Email updates

Keep up to date with the latest news and content from BMC Complementary and Alternative Medicine and BioMed Central.

Open Access Research article

Extracellular polysaccharides produced by Ganoderma formosanum stimulate macrophage activation via multiple pattern-recognition receptors

Cheng-Li Wang1, Chiu-Ying Lu1, Chia-Chen Pi1, Yu-Jing Zhuang1, Ching-Liang Chu2, Wen-Hsiung Liu1 and Chun-Jen Chen1*

Author Affiliations

1 Department of Biochemical Science and Technology, National Taiwan University, Taipei, Taiwan, 10617, Republic of China

2 Graduate Institute of Immunology, National Taiwan University, College of Medicine, Taipei, Taiwan, 100, Republic of China

For all author emails, please log on.

BMC Complementary and Alternative Medicine 2012, 12:119  doi:10.1186/1472-6882-12-119


The electronic version of this article is the complete one and can be found online at: http://www.biomedcentral.com/1472-6882/12/119


Received:29 February 2012
Accepted:5 August 2012
Published:10 August 2012

© 2012 Wang et al.; licensee BioMed Central Ltd.

This is an Open Access article distributed under the terms of the Creative Commons Attribution License (http://creativecommons.org/licenses/by/2.0), which permits unrestricted use, distribution, and reproduction in any medium, provided the original work is properly cited.

Abstract

Background

The fungus of Ganoderma is a traditional medicine in Asia with a variety of pharmacological functions including anti-cancer activities. We have purified an extracellular heteropolysaccharide fraction, PS-F2, from the submerged mycelia culture of G. formosanum and shown that PS-F2 exhibits immunostimulatory activities. In this study, we investigated the molecular mechanisms of immunostimulation by PS-F2.

Results

PS-F2-stimulated TNF-α production in macrophages was significantly reduced in the presence of blocking antibodies for Dectin-1 and complement receptor 3 (CR3), laminarin, or piceatannol (a spleen tyrosine kinase inhibitor), suggesting that PS-F2 recognition by macrophages is mediated by Dectin-1 and CR3 receptors. In addition, the stimulatory effect of PS-F2 was attenuated in the bone marrow-derived macrophages from C3H/HeJ mice which lack functional Toll-like receptor 4 (TLR4). PS-F2 stimulation triggered the phosphorylation of mitogen-activated protein kinases JNK, p38, and ERK, as well as the nuclear translocation of NF-κB, which all played essential roles in activating TNF-α expression.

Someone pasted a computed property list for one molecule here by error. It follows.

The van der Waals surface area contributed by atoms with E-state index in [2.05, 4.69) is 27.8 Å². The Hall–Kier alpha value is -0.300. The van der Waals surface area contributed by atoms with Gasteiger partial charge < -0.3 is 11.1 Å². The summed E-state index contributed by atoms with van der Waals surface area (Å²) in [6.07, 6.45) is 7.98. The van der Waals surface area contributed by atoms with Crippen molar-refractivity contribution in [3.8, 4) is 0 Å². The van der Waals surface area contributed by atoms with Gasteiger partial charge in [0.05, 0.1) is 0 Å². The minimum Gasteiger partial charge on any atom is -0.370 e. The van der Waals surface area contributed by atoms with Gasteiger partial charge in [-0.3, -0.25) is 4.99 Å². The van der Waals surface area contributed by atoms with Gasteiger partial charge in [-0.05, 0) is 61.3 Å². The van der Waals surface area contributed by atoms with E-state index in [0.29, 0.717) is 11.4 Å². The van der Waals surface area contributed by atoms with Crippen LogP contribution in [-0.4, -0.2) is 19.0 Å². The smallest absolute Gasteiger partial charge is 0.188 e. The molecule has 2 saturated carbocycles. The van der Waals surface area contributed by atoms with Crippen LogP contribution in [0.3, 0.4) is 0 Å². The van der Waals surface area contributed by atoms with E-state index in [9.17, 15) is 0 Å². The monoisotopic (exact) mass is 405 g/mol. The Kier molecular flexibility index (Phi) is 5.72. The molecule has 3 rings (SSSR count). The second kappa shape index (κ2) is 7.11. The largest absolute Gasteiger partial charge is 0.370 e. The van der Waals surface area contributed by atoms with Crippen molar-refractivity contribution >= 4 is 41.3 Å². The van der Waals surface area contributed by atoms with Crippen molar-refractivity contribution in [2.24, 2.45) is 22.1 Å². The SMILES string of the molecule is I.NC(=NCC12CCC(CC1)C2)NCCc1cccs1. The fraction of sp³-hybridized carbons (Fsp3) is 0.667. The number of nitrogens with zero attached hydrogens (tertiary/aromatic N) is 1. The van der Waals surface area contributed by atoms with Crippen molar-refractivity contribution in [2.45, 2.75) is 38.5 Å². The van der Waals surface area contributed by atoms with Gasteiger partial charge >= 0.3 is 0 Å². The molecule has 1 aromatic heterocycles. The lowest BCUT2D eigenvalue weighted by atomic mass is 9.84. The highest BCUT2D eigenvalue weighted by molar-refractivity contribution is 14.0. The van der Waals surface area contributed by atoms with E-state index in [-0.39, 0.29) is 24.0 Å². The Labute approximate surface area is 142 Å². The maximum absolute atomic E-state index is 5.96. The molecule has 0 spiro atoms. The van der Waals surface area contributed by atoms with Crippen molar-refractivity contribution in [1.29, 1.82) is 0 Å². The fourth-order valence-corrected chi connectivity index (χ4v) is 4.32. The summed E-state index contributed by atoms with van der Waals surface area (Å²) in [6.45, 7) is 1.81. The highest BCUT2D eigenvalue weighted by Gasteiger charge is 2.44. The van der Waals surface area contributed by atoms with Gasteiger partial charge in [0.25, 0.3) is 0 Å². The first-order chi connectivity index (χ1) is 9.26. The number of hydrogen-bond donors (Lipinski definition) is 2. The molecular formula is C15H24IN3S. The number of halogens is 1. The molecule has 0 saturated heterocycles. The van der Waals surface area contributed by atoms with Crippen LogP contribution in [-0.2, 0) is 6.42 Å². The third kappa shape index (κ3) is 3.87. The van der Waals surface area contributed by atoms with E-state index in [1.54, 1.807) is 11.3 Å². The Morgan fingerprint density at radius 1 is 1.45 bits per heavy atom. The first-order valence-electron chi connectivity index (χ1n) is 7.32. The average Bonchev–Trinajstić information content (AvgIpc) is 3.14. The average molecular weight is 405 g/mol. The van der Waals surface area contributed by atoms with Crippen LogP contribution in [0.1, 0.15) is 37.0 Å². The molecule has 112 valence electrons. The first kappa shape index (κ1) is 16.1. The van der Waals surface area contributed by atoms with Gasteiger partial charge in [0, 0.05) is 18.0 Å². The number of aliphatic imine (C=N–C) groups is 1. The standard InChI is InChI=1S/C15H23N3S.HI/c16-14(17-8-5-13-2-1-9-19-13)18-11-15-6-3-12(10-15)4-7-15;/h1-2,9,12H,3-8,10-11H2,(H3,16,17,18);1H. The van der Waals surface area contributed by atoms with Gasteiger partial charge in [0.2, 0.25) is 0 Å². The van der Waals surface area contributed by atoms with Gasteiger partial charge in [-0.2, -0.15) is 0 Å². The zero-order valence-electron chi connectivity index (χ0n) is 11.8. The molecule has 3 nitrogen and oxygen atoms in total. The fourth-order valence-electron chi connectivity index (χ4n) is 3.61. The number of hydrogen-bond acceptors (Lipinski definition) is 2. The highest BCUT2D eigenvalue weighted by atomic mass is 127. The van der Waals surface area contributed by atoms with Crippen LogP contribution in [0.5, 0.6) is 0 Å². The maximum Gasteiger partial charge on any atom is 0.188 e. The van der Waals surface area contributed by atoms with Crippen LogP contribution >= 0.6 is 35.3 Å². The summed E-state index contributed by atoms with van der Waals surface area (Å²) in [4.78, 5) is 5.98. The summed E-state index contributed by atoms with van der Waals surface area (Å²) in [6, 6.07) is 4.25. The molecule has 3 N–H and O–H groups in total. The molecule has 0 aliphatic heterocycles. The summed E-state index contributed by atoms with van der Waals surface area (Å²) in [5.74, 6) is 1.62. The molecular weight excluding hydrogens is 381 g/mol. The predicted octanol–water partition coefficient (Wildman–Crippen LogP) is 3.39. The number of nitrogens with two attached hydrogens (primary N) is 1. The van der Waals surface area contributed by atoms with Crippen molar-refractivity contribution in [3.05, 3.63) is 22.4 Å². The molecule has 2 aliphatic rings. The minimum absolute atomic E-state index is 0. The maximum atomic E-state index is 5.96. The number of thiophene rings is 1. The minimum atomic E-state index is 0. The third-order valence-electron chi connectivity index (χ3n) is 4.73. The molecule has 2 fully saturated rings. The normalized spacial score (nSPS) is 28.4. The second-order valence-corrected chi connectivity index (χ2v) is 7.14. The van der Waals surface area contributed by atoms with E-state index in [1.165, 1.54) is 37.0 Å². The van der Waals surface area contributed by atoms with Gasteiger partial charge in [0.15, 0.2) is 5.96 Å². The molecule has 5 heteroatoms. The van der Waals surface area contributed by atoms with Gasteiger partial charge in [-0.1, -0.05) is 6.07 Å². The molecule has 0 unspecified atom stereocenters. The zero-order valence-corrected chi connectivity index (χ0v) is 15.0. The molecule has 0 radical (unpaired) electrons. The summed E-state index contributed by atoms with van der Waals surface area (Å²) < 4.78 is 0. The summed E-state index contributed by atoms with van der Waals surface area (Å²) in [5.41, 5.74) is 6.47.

Conclusions

Our results indicate that the extracellular polysaccharides produced by G. formosanum stimulate macrophages via the engagement of multiple pattern-recognition receptors including Dectin-1, CR3 and TLR4, resulting in the activation of Syk, JNK, p38, ERK, and NK-κB and the production of TNF-α.

Keywords:
Ganoderma formosanum; Polysaccharide; Immunostimulatory; Macrophage; Pattern-recognition receptor

Background

In Asian traditional medicine, the fungus of Ganoderma (also called Reishi or Ling-Zhi) has been used, for thousands of years, as a health promoting supplement to treat various diseases [1], but not until recently have the pharmacologically active components in Ganoderma been purified and characterized [2,3]. Various pharmacologically active substances, including polysaccharides, triterpenoids, alkaloids, steroids, amino acids, proteins, nucleosides, and nucleotides have been isolated from Ganoderma[2-4]. The polysaccharide, protein, and triterpenoid components of Ganoderma have anti-tumor properties, which may function via their immunomodulatory activities [5]. Among the bioactive components, polysaccharides extracted from the fruiting bodies, or mycelia, of Ganoderma exhibit immunostimulatory activities on dendritic cells [6,7], monocytes/macrophages [8-10], neutrophils [11,12], and NK cells [13].

The innate immune system serves as the first line of defense against microbial infection, and functions primarily via the recognition of conserved microbial structures (the pathogen-associated molecular patterns or PAMPs) by pattern recognition receptors (PRRs) expressed on innate immune cells such as macrophages, neutrophils, and dendritic cells [14]. Among various PRRs identified to date, Toll-like receptors (TLRs) are the most well-characterized. Thirteen TLRs have been identified in humans and mice and each of which is specific for different PAMPs. TLRs are type I transmembrane proteins which have conserved N-terminal leucine-rich repeats and a cytoplasmic Toll/IL-IL-1R homology (TIR) domain. Upon activation by respective PAMPs, TLRs recruit a set of TIR domain-containing adaptor molecules and initiate signaling cascades that lead to the activation of NF-κB and IRFs and the expression of proinflammatory cytokines, chemokines, and type I interferons [15]. Many PAMPs are exposed and structurally conserved microbial surface structures, such as the outer membrane lipopolysaccharides (LPS) and cell wall peptidoglycan of bacteria, and components of the fungal cell wall. Gram-negative bacterial LPS is delivered to TLR4 via the accessory proteins LBP, CD14 and MD-2, and the activated TLR4 recruits four adaptor molecules: TIRAP, MyD88, TRAM, and TRIF. TLR4 interacts with TIRAP and MyD88 at the plasma membrane, and MyD88 further recruits IRAKs, TRAF6, and the TAK1 complex, resulting in the activation of NF-κB and mitogen-activated protein (MAP) kinases. At a later stage, TLR4 is endocytosed and delivered to intracellular vesicles, where it forms a complex with TRAM and TRIF, leading to IRF3 activation and the late-phase activation of NF-κB and MAPKs [15].